A biologist who changed seven types of human cells into muscle says the research could help scientists understand how cells develop and could lead to better treatments for cancer and muscular dystrophy.
Dr. Helen Blau and her colleagues at Stanford University reported that they manipulated the signals that control the genetic material of cells and convincingly showed that cell development can be altered.
Human liver, lung, cartilage and amniotic fluid cells and three types of skin cells were converted into muscle by fusing them with muscle cells of mice and reprogramming their DNA, Blau said.
A high percentage of the hybrid cells became activated, producing proteins found only in specialized muscle cells to control contractions, she said.
"It was thought for a long time that cell development was controlled by a series of changes in gene structure that were irreversible," Blau said. "It's not irreversible. The genes responsible are surprising susceptible to manipulation."
Earlier Hybrids Unstable
Other researchers have fused cells, but the resulting hybrid cells have been unstable, short-lived and difficult to study, Blau said.
"They got different results and thought certain cells couldn't be reprogrammed," she said. "One of the most successful parts of our research has been producing stable cells with their nuclei intact. They could be studied over a two-week period and we could compare different cell types."
The researchers are trying to isolate the regulators of the muscle genes and study their interaction.
The work, supported by the National Institutes of Health, the Muscular Dystrophy Assn. of America, the March of Dimes and the National Science Foundation, was reported in Science Magazine's special "Frontiers in Biology" issue.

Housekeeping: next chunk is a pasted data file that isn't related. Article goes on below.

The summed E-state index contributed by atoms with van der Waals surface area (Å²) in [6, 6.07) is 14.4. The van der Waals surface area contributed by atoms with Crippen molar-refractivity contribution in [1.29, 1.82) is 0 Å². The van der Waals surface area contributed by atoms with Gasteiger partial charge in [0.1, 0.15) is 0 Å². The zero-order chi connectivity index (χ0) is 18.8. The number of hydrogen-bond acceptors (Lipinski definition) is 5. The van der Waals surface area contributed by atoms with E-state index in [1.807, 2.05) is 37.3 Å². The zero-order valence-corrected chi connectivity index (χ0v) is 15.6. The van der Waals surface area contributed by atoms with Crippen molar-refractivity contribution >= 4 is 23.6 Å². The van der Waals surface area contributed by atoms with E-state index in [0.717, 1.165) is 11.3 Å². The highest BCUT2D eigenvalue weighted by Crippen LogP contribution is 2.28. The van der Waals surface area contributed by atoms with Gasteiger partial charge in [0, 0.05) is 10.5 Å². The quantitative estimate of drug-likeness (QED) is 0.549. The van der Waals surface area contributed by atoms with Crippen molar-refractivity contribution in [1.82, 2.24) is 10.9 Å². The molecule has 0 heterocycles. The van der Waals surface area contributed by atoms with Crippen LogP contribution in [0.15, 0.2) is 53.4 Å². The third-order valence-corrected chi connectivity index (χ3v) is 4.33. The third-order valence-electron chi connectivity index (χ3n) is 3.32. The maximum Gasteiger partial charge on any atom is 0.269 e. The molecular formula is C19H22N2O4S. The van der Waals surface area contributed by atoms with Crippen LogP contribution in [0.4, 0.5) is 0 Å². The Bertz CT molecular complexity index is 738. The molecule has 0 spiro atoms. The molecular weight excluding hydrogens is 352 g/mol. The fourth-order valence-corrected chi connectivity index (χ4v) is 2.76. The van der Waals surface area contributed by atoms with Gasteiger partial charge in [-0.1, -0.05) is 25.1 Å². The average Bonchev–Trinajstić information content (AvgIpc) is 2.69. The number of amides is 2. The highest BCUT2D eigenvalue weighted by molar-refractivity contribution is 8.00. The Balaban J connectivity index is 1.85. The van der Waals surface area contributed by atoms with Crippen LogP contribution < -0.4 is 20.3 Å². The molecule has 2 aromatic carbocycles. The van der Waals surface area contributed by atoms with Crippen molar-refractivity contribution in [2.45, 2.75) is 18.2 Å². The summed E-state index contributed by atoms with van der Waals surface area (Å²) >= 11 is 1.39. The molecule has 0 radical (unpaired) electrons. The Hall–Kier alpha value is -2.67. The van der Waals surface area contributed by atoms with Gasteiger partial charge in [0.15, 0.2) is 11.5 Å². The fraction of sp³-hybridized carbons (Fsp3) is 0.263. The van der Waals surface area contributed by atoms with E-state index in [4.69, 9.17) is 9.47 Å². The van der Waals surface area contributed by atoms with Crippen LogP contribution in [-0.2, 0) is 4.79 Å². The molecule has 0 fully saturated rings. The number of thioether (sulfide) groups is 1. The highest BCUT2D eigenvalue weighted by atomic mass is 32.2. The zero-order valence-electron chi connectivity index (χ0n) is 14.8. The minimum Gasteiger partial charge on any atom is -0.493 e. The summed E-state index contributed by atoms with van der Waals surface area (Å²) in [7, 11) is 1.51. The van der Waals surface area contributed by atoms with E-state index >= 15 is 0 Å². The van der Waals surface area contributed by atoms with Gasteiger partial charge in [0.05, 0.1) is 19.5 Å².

All the millions of cells in the body, which develop from a single, fertilized egg, contain the same genetic information in their DNA. Yet, as cells differentiate into specialized organs, they use different portions of their genetic code.
Scientists understand little about how cells activate or suppress different sets of genes and develop into cells with specific functions.
"I think this technique affords us a unique opportunity to isolate regulators of gene expression, to learn how they interact with specific genes, and to determine how they control the time sequence of differentiation," she said.
Blau, who earned her doctorate at Harvard University, has worked on her project for seven years. She emphasized the basic nature of her research but said understanding cell differentiation is important in cancer research, genetic engineering and the future of gene therapy to treat diseases.
'Handle on Malignancy'
"If one understands normal differentiation, one can get a handle on abnormal differentiation such as malignancy," she said.
In the genetic engineering industry, where it is important to create large quantities of particular products, it is important to understand the regulation of genes, she said.
"In gene therapy, the idea is to try to replace a gene in a tissue where it's aberrant or absent," she continued. "In order to do that properly, you have to know how the gene is regulated."
The research may help in the battle against muscular dystrophy, she said, because the disease is "clearly developmental, sometimes before birth, sometimes afterward.
"In muscles, as in other cells, like blood, genes are expressed at different times," she said, and the process affects the development of the muscular system.